According to a report by the CDC, African-Americans and Latinos have been dying from COVID-19 at significantly higher rates. While blacks comprise just 13.4 percent of the U.S. population, they represent 22 percent of overall infections.
Latinos comprise 18.3 percent of the total population, yet they represent 33 percent of infections.
White Americans make up 76.5 percent of the population, but represent only 36 percent of total infections.
Senator Kamala Harris responded to the data: “The disproportionate impact that COVID-19 has had on people of color is staggering.” She pointed to “disparities in access to health care, systemic barriers to affordable housing, an environmental injustice that existed long before the pandemic. The federal government must be proactive in righting these historical wrongs.”
TRENDPOST: Totally absent from the junkstream media and politicians, such as Ms. Harris, in the four months of COVID Pandemonium is any major discussion of how health matters. By the data, people with strong immune systems are not the victims of the virus.
As we have noted in the Trends Journal, African Americans often live in low income, polluted areas and suffer from obesity and diabetes, which, according to the data, are chronic conditions highly susceptible to COVID-19.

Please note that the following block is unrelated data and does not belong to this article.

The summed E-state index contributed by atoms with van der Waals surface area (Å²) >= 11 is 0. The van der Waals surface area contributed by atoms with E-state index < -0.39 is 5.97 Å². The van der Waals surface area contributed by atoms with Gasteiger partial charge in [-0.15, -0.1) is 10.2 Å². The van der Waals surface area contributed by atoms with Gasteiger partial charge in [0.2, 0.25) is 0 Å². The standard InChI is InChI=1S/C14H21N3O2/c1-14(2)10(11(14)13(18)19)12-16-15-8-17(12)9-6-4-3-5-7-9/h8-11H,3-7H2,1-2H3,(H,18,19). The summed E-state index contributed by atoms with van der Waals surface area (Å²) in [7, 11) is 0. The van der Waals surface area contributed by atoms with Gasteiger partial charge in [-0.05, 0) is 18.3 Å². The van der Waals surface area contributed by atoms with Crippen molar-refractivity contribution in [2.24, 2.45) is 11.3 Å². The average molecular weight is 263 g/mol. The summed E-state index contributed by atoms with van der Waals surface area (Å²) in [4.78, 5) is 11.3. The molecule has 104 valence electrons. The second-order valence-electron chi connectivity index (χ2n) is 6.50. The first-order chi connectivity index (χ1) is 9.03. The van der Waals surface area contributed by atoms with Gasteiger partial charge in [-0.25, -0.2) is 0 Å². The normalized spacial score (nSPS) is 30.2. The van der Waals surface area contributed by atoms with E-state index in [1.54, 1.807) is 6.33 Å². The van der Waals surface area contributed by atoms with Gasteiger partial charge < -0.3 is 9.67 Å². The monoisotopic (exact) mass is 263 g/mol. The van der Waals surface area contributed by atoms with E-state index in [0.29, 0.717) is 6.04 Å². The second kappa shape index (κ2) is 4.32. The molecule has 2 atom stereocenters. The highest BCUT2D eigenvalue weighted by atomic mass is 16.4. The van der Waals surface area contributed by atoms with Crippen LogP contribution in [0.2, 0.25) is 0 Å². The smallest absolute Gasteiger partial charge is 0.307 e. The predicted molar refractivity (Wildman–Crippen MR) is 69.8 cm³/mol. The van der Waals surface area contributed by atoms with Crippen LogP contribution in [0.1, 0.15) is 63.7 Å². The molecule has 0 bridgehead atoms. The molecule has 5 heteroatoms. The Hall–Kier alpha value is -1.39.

According to the U.S. Health and Human Services (HHS), African American women have the highest rates of obesity or being overweight compared to other groups in the United States. About four out of five African American women are overweight or obese.
HHS also notes that African American adults are 60 percent more likely than non-Hispanic white adults to have been diagnosed with diabetes, and they are twice as likely as non-Hispanic whites to die from diabetes.
As for Hispanics, health also matters. For example, unlike the U.S. and Europe where most of the virus deaths are elder in nursing homes and people in their late 70s and 80s, in Mexico, nearly half of the virus deaths are between 45 and 65.
“Many of our middle-aged population develop health problems like diabetes far earlier, and that puts them at risk,” said Eduardo González-Pier, a former deputy health minster in Mexico who was quoted in the Wall Street Journal article, “Virus Hits Younger People More in Poor Places.”
They noted that four in ten people who died in Mexico from the virus had hypertension, some four out of ten were diabetics, and a quarter overweight.
Overall, 70 percent of Mexicans are overweight and 15 percent are diabetics.

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